PARIS -- The head of France's anti-doping agency is ready to collaborate fully with a U.S. federal investigation into seven-time Tour de France champion Lance Armstrong.
Pierre Bordry said Thursday he will hand over Armstrong's "B'' samples from the 1999 Tour to Jeff Novitzky if the Food and Drug Administration agent makes an official request.
French sports daily L'Equipe reported in 2005 that Armstrong's backup samples from 1999 contained EPO -- a banned blood-boosting hormone. Armstrong was cleared by an independent panel.
Novitzky and a federal prosecutor have been handling an inquiry into allegations of organized doping in professional cycling, including whether Armstrong and members of his United States Postal Service team may have been involved. Six of Armstrong's record seven Tour wins came with the team.
Speaking at a news conference about drug testing in France, Bordry said he is impressed by the work done by Novitzky and the U.S. Anti-Doping Agency in Armstrong's case.
"They can ask us anything, we will do it," Bordry said. "We can either send them the samples or do the testing ourselves."
After Armstrong announced his comeback to competition two years ago, Bordry offered him the chance to retest his urine samples from the 1999 Tour in order to quash the doping allegations but the American rejected the offer.
Armstrong's attorney, Mark Fabiani, said the issue of the 1999 samples is "more old news, in an inquiry that is already chock full of stale news."
"This matter was fully investigated by an independent expert starting in 2005, who delivered a 130-page report in 2006, accompanied by hundreds of pages of exhibits, that completely vindicated Armstrong," Fabiani said in a statement.
There was no reliable test for EPO in 1999, but urine samples were preserved and analyzed later when the technology was available.
Bordry said he was not allowed to order a retest of the samples because of the eight-year statute of limitations in the World Anti-Doping Agency code.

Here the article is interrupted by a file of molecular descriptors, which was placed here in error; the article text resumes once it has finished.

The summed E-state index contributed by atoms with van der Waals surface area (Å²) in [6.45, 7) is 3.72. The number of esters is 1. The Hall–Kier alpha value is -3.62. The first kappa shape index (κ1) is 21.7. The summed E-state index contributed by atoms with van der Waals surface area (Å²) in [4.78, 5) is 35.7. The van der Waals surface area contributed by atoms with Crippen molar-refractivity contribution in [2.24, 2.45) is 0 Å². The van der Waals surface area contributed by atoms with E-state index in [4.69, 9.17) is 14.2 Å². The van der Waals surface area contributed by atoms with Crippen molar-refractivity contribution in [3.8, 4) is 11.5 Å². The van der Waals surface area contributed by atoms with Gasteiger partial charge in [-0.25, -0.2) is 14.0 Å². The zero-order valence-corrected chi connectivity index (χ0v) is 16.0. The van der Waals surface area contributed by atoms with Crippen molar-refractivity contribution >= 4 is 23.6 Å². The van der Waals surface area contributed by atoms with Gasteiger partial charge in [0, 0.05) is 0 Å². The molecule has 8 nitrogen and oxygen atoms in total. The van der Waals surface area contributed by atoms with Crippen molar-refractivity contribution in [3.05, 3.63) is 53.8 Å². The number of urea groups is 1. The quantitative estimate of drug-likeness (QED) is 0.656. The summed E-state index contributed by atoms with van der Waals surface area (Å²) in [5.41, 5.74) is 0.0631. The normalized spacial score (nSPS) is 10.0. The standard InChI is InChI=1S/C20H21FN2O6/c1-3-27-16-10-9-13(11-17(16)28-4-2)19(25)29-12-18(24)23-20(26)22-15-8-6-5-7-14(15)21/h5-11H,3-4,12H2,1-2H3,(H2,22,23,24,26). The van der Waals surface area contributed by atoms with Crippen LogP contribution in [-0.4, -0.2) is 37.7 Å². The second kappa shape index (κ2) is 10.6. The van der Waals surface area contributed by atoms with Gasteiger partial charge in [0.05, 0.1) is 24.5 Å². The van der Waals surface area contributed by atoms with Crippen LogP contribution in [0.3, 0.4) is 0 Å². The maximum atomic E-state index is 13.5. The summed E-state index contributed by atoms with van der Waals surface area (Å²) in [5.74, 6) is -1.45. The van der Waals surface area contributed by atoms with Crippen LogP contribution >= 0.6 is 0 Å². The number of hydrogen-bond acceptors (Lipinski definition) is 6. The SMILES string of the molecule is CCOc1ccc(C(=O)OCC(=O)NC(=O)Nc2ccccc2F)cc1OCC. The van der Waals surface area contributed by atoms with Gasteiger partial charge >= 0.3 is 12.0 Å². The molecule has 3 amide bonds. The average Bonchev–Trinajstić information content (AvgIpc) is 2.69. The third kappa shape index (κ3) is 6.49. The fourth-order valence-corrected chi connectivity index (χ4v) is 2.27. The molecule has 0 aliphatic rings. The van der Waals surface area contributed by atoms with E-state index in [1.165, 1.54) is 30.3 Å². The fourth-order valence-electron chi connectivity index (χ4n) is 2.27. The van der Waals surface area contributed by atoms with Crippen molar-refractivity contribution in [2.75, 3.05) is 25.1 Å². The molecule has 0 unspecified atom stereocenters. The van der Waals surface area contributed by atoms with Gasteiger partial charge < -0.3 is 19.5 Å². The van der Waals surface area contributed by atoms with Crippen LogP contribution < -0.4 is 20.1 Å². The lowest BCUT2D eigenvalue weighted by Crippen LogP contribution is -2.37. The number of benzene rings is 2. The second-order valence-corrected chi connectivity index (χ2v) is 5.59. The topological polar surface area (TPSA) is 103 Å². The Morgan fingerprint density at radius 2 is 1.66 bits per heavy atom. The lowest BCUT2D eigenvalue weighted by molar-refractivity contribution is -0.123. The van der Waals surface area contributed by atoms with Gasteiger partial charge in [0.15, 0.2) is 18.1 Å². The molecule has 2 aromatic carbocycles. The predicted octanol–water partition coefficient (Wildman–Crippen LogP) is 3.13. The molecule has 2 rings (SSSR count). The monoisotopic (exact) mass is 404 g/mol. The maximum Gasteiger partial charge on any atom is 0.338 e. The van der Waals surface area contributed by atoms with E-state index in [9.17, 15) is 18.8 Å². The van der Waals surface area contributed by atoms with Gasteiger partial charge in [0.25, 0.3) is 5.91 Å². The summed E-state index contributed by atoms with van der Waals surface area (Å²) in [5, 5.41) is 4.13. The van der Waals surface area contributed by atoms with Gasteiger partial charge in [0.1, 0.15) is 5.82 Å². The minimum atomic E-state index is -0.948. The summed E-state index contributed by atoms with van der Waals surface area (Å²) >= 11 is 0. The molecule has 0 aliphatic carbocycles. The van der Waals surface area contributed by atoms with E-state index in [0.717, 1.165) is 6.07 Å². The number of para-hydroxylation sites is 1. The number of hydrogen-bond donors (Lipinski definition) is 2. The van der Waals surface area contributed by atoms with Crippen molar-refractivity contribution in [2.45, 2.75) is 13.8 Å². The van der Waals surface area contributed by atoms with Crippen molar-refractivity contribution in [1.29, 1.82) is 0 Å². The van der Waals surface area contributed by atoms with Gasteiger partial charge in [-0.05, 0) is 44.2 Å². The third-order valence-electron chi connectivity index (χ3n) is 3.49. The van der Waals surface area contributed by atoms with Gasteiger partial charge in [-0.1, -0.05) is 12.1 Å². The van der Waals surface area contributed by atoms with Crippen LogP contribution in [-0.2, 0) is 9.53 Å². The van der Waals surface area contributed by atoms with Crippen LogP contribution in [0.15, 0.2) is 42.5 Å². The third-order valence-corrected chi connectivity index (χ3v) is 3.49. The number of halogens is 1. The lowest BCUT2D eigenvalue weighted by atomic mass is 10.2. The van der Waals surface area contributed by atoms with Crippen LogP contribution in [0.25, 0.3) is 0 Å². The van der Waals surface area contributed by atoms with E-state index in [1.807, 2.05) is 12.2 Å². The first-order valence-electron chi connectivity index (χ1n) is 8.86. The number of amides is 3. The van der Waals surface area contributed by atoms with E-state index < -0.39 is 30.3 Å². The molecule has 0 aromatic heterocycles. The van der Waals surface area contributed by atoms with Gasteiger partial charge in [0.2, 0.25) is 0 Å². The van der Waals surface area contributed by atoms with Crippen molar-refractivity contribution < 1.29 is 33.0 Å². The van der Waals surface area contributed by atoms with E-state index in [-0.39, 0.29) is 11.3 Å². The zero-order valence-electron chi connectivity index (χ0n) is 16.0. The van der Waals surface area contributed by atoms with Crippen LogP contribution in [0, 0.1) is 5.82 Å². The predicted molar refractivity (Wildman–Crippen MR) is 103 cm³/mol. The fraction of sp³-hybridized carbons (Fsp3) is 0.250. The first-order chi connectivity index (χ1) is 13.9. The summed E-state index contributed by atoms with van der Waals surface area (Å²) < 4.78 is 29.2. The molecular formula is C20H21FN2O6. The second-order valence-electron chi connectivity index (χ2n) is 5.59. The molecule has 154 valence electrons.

Bordry, however, said U.S. federal prosecutors wouldn't be subject to this rule as they are not working on a disciplinary case.
Armstrong has always denied he used performance-enhancing drugs during his record Tour wins from 1999-05. He capped his return to competition with a third-place finish in the 2009 race and competed in what he said was his last Tour in July.
Armstrong, who faced doping accusations since his first Tour win after beating testicular cancer, became a central figure in the federal probe after former teammate Floyd Landis admitted he had doped and alleged that Armstrong and others on his team used banned drugs.
Landis won the Tour in 2006 but was stripped of his title for doping. He dropped years of denials this spring, admitted using performance-enhancing drugs and accused others of doing the same.
Separately, the Los Angeles Times reported that federal prosecutors have obtained a recording of a conversation that former Tour winner and Armstrong critic Greg LeMond secretly taped six years ago with a friend of the cyclist, Stephanie McIlvain.
In it, LeMond asks McIlvain if she would be willing to testify in a lawsuit about what she heard during a disputed 1996 exchange between Armstrong and his doctors about whether he had taken performance-enhancing drugs -- a former teammate and his wife claim Armstrong admitted to drug taking but the cyclist denies that.
McIlvain tells LeMond on tape she would tell the truth if subpoenaed. Later, in a 2005 civil case, McIlvain denied ever hearing Armstrong admit to drug use. Unauthorized versions of the LeMond-McIlvain conversation have long been available on various cycling websites.
The New York Times, citing anonymous sources, said McIlvain -- who served as the liaison between Armstrong and his sunglasses sponsor, Oakley -- is expected to testify as soon as next week before a grand jury in Los Angeles hearing evidence in the U.S. cycling probe.
McIlvain's attorney, Thomas Bienert Jr., did not immediately return a message seeking comment. No one answered McIlvain's phone.